Goodreads has really helped how I analyze my reading. There’s a fun little tool that lets you analyze your reading year to year by number of books, number of pages…and the year books are published. When I took a look at mine, I was extremely embarassed–prior to reading Northanger Abbey last month for a reading challenge, the oldest book I’d read since 2009 was We Have Always Lived in the Castle, published in 1962. Even worse, the vast majority of my reading had been of books published during the 2000s. I like reading new books, and I’ve had some amazing reads, but I think in 2016 I need to think more about reading backwards in time as well. At least for a few of my picks. I also am a bit behind on my classics reading; I read a ton of classics in high school, but I haven’t returned much to the genre since then. Particular book I have in mind: Doctor Zhivago by Boris Pasternak.

3.) Make a dent in my TBR shelf.

My TBR shelf is out of control. It’s been out of control for awhile, but now it has morphed from one single shelf to a jam-packed shelf plus a breakfast bar covered in books, plus several stacks of unread books in my closet. There are a lot of factors at work here: my love for library used book sales; my love of libraries in general that causes me to check out new books rather than reading what I already have; and my love of buying books that I either think I’ll love or that I’ve already read and are meaningful to me. But in 2016, I need to get down to business and read the books I have. I won’t ban myself from buying new books, because I physically cannot do that, but I’ll at least try to reduce the unread pile substantially.

4.) Read more books I think I will love, and fewer books I think I will like.

Sometimes I don’t pick up a book looking to find my next favorite. Sometimes I pick up a book because it seems like it will be a decent, fast read. And this is okay once in awhile, but I feel I did this a few times too many in 2015 and ended up with too high a percentage of two-star books that come out of me picking up a book and thinking, hey, this could be an okay guilty pleasure read. (examples? I’m a little embarrassed to admit that this year I read both I’m Not Here to Make Friends by Courtney Robertson, a memoir detailing her time on The Bachelor, and Down the Rabbit Hole by Holly Madison, about her life before, during, and after The Girls Next Door. Yeah. I’m not super proud about this.) In 2016, I want to avoid the lazy reading feeling that leads to two-star books, and focus more on books that I’ve been excited to read for a very long time because I have a strong feeling they could enter the favorites list. Particular book I have in mind: The Just City by Jo Walton.

5.) Discover new favorite authors.

I, like everyone, have several authors that I consider my favorites (Margaret Atwood, Neil Gaiman, Jose Saramago, Octavia Butler, N.K. Jemisin, Ilona Andrews, Lev Grossman, etc) and while I will happily devour new books by these authors as quickly as I can buy them, this year I’d like to add some new names to the list. This year I discovered Chimamanda Ngozi Adichie after reading and loving Americanah, and I plan to hit Half of a Yellow Sun hard in 2016, but I’d like to add at least one new name to the “favorites” list in 2016, or at least strive towards then. In addition, it seems criminal that I have never read a book by Zadie Smith, Salman Rushdie, Jo Walton, or Jonathan Franzen, and books by each of these authors are currently sitting on my TBR shelf, mocking me. Particular book I have in mind: White Teeth.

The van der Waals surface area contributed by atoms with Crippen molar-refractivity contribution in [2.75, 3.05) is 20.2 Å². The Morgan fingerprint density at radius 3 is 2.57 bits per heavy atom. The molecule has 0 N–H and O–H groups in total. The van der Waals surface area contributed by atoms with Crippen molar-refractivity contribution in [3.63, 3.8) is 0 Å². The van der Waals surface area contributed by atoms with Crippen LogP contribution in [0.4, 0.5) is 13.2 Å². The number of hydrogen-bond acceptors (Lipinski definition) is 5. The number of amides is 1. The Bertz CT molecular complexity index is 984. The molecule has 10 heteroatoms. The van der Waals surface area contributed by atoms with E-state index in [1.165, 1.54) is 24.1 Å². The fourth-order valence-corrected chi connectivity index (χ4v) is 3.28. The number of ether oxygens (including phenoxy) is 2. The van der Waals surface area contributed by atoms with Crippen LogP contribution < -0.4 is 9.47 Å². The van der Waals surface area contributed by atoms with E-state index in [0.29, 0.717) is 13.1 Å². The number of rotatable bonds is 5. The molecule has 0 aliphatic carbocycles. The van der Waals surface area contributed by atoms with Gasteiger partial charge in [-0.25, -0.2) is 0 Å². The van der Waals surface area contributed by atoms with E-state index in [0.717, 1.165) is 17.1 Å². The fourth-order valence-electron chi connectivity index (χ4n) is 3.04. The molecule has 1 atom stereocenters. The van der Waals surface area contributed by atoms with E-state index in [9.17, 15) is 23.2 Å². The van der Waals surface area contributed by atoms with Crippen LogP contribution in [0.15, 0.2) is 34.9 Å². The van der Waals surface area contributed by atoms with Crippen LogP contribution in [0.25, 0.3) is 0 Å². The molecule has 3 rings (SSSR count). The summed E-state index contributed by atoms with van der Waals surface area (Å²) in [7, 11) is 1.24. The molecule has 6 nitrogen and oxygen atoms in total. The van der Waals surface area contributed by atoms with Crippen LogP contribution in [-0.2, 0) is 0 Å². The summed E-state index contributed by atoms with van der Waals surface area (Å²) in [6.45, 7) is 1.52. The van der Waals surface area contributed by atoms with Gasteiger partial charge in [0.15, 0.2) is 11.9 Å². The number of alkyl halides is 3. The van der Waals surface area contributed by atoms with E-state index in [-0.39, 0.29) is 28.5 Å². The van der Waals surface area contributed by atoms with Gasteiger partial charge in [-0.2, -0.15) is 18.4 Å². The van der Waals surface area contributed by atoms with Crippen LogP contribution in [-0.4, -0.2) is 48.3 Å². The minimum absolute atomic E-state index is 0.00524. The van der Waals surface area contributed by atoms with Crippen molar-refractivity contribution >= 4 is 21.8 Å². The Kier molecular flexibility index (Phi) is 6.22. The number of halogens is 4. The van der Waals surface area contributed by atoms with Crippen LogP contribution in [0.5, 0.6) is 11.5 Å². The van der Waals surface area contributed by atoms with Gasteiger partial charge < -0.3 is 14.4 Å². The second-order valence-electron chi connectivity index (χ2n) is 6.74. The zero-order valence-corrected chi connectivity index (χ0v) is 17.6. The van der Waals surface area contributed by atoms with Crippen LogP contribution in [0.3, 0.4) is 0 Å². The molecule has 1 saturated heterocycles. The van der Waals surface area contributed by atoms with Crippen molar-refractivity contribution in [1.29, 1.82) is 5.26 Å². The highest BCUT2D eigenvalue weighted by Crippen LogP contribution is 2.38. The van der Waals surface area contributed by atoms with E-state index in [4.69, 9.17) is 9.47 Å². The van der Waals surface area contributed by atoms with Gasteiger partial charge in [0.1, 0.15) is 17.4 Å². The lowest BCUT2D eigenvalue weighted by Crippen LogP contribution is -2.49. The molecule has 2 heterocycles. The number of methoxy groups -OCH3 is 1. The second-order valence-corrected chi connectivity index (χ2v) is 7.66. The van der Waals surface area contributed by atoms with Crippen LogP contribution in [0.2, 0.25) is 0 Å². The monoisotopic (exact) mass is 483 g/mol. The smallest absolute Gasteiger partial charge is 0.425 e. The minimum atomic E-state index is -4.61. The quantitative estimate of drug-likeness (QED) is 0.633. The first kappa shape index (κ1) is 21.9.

6.) Read books I haven’t read by authors I know I love.

There are a lot of authors whose books I’ve completely loved, but I haven’t yet gotten around to checking out any additional books by them yet. (See Chimamanda Ngozi Adichie, above). 2016 is when I fix this! I’m thinking in particular about picking up The Remains of the Day by Kazuo Ishiguro (I loved Never Let Me Go), 1Q84 by Haruki Murakami (I enjoyed the strangeness of The Wind-Up Bird Chronicle), Fledgling by Octavia Butler (Dawn and Parable of the Sower are two of my absolute favorite books), and The Passion by A.S. Byatt (this year I read Ragnarok, one of the Canongate myths series, which was so beautiful and thought-provoking that I went crazy and bought two more books by Byatt).

7.) Participate in at least one Dewey’s Readathon.

This year was my first time doing a Readathon, and I absolutely loved it. It was a fantastic excuse to escape into books for the day and abandon outside stress. The thing is, I didn’t plan for it very far in advance–I read about it online about a week before the event and it was pure luck that I didn’t have to work that day. So in 2016, I want to schedule my Readathons early and block off those Saturdays so that I can be sure to participate in them again. And try to blog more during the Readathon next time, as well!

8.) Continue with my favorite book series.

Some people like to wait until an entire series is published before starting it. I am not one of these people. I am not nearly patient enough for that. I rely on new books to distract me in between series installments. That also means that every year there are plenty of great new releases to look forward to. In 2016 I’m beyond excited for Magic Binds by Ilona Andrews, the ninth Kate Daniels book; N.K. Jemisin’s The Obelisk Gate, the sequel to The Fifth Season and the second book in her Broken Earth series; Crooked Kingdom by Leigh Bardugo, the follow-up to the stellar Six of Crows; and A Court of Mist and Fury, Sarah J. Maas’s sequel to A Court of Thorns and Roses.